Archive for May, 2008

     It’s widely known that having a deadline in your sales letter adds urgency to your marketing message – and helps increase response. But even better than just a deadline is an urgency story.

     What I mean by that is making a mini-story out of your urgency message. It’s one of the techniques I have used in over 25 years of copywriting that almost always elevates response.

     When I tell students and coaching clients  about  injecting  a story element into their sales letter, they immediately think of the opening of the letter. Actually there can, and should be, mini- stories embedded in the letter. Most of the time, instead of  stating a point rhetorically it is more effective to make a narrative out of it. An urgency message is one of those places where a short embedded narrative can drive home the urgency of acting now. Here are 3 techniques you can use  that have worked beautifully:

1) Event based urgency 
A sales letter I did fairly recently on China stocks was hugely successful. I’m convinced  one of the reasons for its success was this mini-story I wrote within the first quarter of the letter:

“But there is something else about to happen that will catapult selected stocks much higher. And that catalyst is …

…The Olympics

China would be the fastest growing country in the world even without the Olympics. But hosting the upcoming Olympic Games is like dousing gasoline on a fire, making growth even more intense than before. You see, the Chinese government is determined to impress the entire world. China’s top political advisor, Jia Qinglin, recently said, “To host a good Olympic Games is Beijing’s No.1 task this year.” So they’re on a tear – building and expanding to get things done in time. Infrastructure related companies are seeing massive profits and their stock prices continue an upward trajectory.

It’s a rare moment in history…

The biggest industrial boom of all is scrambling to meet a momentous deadline – the start of The Games.”

     So way before the call to action, this copy injected the idea that investors  who want to enjoy the the best returns would need to subscribe now and find out about those stocks. While the reader is reading the rest of the letter, this urgency story plays as a  background subtext. The letter beat the control by 300%

2) Seasonal Urgency
Putting urgency into a  seasonal context has always been effective. In a project for interior designers, I tied the first weeks of Spring with a service about window treatments. The idea was that in the first few weeks of  Spring people start looking outward, literally, and fix up their windows so they can enjoy the view.

     For designers looking for custom window treatment business, this “window of opportunity” to attract prospects while they are in this fix-up mode is brief. So there is a natural urgency for interior designers to use the service I am promoting to attract prospects during this period.

3) Competitive Urgency 
In this technqiue, you are purposely limiting the competition for those who buy your product or service. For this particular client, I limited the number of programs sold per geographic region. In this way, the people who bought were not only getting something exclusive, they could also dominate their geographic  market. So how does it inject urgency?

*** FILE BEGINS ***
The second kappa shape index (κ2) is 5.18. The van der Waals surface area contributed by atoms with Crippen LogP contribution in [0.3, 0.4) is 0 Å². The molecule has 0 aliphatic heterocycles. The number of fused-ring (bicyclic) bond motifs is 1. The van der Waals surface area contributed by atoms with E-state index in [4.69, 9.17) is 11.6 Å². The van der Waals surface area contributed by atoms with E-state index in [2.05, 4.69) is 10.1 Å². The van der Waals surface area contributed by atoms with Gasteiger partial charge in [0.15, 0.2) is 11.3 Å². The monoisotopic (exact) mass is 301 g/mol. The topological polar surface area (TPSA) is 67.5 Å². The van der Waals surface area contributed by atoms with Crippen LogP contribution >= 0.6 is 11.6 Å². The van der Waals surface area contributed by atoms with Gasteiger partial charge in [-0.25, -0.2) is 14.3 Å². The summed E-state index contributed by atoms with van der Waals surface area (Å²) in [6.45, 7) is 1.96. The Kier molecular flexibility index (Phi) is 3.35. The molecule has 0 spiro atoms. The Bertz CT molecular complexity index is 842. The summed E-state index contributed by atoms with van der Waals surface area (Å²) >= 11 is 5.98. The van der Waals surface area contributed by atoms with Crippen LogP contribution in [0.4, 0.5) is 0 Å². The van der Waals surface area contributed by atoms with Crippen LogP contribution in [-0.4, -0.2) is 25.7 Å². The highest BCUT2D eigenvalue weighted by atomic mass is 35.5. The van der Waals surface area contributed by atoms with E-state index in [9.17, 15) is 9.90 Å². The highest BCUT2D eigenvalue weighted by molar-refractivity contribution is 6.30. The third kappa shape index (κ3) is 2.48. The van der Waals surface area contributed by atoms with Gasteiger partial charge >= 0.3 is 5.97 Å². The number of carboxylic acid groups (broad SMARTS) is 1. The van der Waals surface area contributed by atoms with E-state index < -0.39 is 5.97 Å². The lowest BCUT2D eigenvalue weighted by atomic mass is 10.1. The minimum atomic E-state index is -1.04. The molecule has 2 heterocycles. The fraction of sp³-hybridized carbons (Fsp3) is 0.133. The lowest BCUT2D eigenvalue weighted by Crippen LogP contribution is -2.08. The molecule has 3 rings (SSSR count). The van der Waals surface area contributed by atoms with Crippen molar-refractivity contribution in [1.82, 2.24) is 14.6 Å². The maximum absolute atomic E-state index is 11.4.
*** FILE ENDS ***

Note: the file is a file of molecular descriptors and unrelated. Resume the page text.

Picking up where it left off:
a) In order to to be one of a chosen few in your geographical region to get the service, you need to order quickly before you are closed out of  the opportunity. b) I developed the story that this service is so effective, you don’t want your competition to get its hands on it before you do.

     These are just 3 out of many ways to embed  an urgency story into your sales letter.
It is important to make a little of a story out of each message. It doesn’t have to be long. But a narrative of a few paragraphs adds a great deal of  impact to the urgency message. 

     What it does is dramatize the “reason why.” When people are given a reason why they should act now, it makes it real to them. When the reason why is put into a story – that’s when response rates can really explode.
You have permission to reprint this article as long as you include the following resource information, including the hyperlinks:

Leon Altman is a Internet marketing consultant, copywriter and entrepreneur with 25 years of experience. For his free marketing ecourse, go to . For his copywriting services, go to


It’s interesting how marketing principles are so crucial to presidential campaigns.  Just take a look at what has happened with the Democrat primaries.

After the Iowa caucus Obama seized the “change agent” position. It fit him, he articulated well, and he was the first to seize it. In the debate right after, all candidates, including Hillary Clinton, tried to claim they were the real change agent. Too late. Maybe their campaign gurus never read the classic book on positioning: “Positioning: The Battle for Your Mind.” If they did they would’ve realized the first one to really seize a market position– owns it.  Once that happens it’s almost impossible to dislodge the business (person) from that market positioning.

 What you need to do is find another way, another angle to capture that same market.  Now it seems that Clinton has finally found her best positioning. “I am a fighter. And you can be sure I’ll fight for you (meaning change).”  It is her way to capture the market looking for change. But as poll numbers indicate, it may well be too late.

The lesson is be very careful of the positioning you adopt for your business. If you are going after the wrong positioning it won’t work no matter how hard you try. You may need to change the message in order to capture your share of the market.

To determine the best positioning for your business, check out this workshop